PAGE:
And take…the sword of the Spirit, which is the word of God. Ephesians 6:17
Volume XII, Number 42 October 25, 2009
In this issue:
Sin produced hardship while promising liberty; “the way of the transgressor is hard” (Prov 13:15; 2 Pet 2:19). The lasting consequences and difficulties of sin upon a person’s life are readily seen, from the criminal who must pay the penalty for his crimes to the adulterer who must end an unscriptural remarriage to be right with God.
Jesus said, “whoever divorces his wife, except for sexual immorality, and marries another, commits adultery; and whoever marries her who is divorced commits adultery” (Matt 19:9). So, what does the person do who is in a sinful remarriage?
Some say one may remain with the person he is married to when he obeys the gospel. This teaching gives baptism the power of legitimizing sinful remarriages. This false doctrine fails to teach the works of repentance (which mandate ceasing every sin, Lk 3:8-14; Acts 26:20; Rev 9:20-21). “What shall we say then? Shall we continue in sin that grace may abound? Certainly not! How shall we who died to sin live any longer in it?” (Rom 6:1-2)
When the adulterer in an unscriptural remarriage repents he cannot continue in his sinful relationship. He (or she) must end the unlawful marriage and either “remain unmarried or be reconciled” to the person to whom God joined him (1 Cor 7:10-11; Matt 19:6).
Those in such a situation have been heard to say that to remain single for the rest of their life because of their previous adultery is a punishment from God. This fails to honor the lifelong nature of the marriage they freely entered when they first said, “I do” (Rom 7:2-3). Furthermore, it overlooks the consequences that sin brings upon the sinner.
than viewing as a punishment the making of oneself a eunuch for the kingdom
of heaven’s sake (Matt 19:12), one should view it as a sacrifice for Jesus.
To deny self and take up one’s cross to follow Jesus may take great
sacrifice. To do so will yield an eternal weight of glory (Lk 9:23; 2 Cor
It is hard to repent. Not surprisingly, repentance does not get a great deal of attention from religionists who are more concerned with numbers or with scratching itching ears than with the conversion of souls. After all, when you start talking about repentance you have to bring up the “s” word – sin. That turns off many folks. Sin is being stricken from our vocabulary in this age of self-absorption and personal satisfaction. Nevertheless, Jesus spoke of sin and of repentance, saying that “unless you repent you will all likewise perish” (Lk 13:3, 5). It is fundamental to the gospel that sinners who do not repent will remain lost in their sin. So, it is to our benefit to know what repentance is as well as why it can be so difficult.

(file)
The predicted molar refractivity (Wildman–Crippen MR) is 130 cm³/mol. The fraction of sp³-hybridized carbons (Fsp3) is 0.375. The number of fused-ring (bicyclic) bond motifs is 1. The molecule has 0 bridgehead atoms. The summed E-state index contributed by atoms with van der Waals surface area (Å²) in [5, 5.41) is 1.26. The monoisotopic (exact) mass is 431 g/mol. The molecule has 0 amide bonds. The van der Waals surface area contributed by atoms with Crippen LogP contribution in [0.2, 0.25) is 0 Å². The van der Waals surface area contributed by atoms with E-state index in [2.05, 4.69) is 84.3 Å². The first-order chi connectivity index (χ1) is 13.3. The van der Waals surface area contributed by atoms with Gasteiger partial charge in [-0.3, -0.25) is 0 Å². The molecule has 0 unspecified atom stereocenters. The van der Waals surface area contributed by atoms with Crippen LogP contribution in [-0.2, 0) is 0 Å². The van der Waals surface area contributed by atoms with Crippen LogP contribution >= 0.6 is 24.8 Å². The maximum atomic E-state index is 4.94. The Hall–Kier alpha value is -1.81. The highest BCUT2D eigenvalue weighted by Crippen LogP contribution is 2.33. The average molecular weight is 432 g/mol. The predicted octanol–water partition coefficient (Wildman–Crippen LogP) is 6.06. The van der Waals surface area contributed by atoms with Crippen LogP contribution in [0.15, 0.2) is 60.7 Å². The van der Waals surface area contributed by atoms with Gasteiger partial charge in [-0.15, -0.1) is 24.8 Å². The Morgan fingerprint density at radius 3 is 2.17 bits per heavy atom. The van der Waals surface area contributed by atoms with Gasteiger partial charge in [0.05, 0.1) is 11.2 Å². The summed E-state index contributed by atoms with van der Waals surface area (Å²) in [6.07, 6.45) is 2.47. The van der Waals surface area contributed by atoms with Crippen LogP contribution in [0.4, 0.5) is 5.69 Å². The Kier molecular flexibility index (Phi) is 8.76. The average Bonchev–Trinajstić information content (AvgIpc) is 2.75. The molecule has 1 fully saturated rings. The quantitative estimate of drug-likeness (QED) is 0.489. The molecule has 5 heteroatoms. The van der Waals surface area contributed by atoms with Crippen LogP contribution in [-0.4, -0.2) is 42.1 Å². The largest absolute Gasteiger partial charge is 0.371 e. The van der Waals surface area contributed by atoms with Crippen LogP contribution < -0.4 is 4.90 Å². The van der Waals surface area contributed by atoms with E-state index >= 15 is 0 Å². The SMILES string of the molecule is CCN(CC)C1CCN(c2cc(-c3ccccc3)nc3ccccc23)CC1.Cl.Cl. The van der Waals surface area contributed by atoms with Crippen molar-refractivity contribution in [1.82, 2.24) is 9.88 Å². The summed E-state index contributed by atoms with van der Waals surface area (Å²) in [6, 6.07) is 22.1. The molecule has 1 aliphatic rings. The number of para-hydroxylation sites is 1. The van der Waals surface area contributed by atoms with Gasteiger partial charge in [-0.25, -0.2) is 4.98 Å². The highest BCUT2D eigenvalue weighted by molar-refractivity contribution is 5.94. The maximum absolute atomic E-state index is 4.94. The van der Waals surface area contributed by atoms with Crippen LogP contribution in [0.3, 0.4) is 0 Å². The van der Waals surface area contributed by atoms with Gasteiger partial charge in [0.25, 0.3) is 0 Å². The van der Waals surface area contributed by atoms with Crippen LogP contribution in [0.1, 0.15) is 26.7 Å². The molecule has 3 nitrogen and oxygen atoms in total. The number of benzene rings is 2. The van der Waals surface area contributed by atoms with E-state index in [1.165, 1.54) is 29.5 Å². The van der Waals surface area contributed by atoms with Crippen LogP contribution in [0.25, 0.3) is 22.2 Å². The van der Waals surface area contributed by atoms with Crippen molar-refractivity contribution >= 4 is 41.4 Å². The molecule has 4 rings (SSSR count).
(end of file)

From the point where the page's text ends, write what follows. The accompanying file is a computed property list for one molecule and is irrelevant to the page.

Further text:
Repent is the English word used to translate the Greek word metanoeo, derived from meta (“with”, a preposition of accompaniment, Strong) and noieo (“to exercise the mind, observe, consider, perceive, think, understand”, Thayer). To repent means to change one’s mind, hence, to think differently. This change of thinking results in changed conduct. For instance, with John preached repentance he also taught his audience to “bear the fruits worthy of repentance” (Lk 3:8, 10-14). The effect of a sinner changing his mind to think differently about his sin will prompt the cessation of his sin as well as obedience to the will of God.
Why is it so difficult to repent? Here are some reasons we learn from God’s word:
1) Repentance is difficult because it requires humility of heart. Pride hinders repentance because it renders the heart hard and desensitized to the guilt of sin (cf. Heb 3:13). Pride hinders acknowledging our sins to ourselves, to those we sin against and to God. Pride prevents us from accepting that we have sinned against God – even when God’s word clearly reveals our sin (Rom 3:23). It was pride that prevented many from repenting when they heard John preach the word of God. He warned them of their pride which said “We have Abraham as our father” (Lk 3:8; cf. Jno 8:33). They were confident in spite of refusing to repent. Until the heart is humble before God one will not repent of his sins.
When king David arrogantly tried to hide his sins it led to even more sin (2 Sam 11; Psa 32:3-4). Repentance involves a change of heart from pride to humility – a change that willingly confesses the presence of sin in one’s life. David obtained God’s forgiveness when his mind changed from pride to humility – when he repented (Psa 32:5). We can learn from David not to stubbornly and proudly “be like the horse or like the mule, which have no understanding” (Psa 32:9). We must humble ourselves in order to truly repent.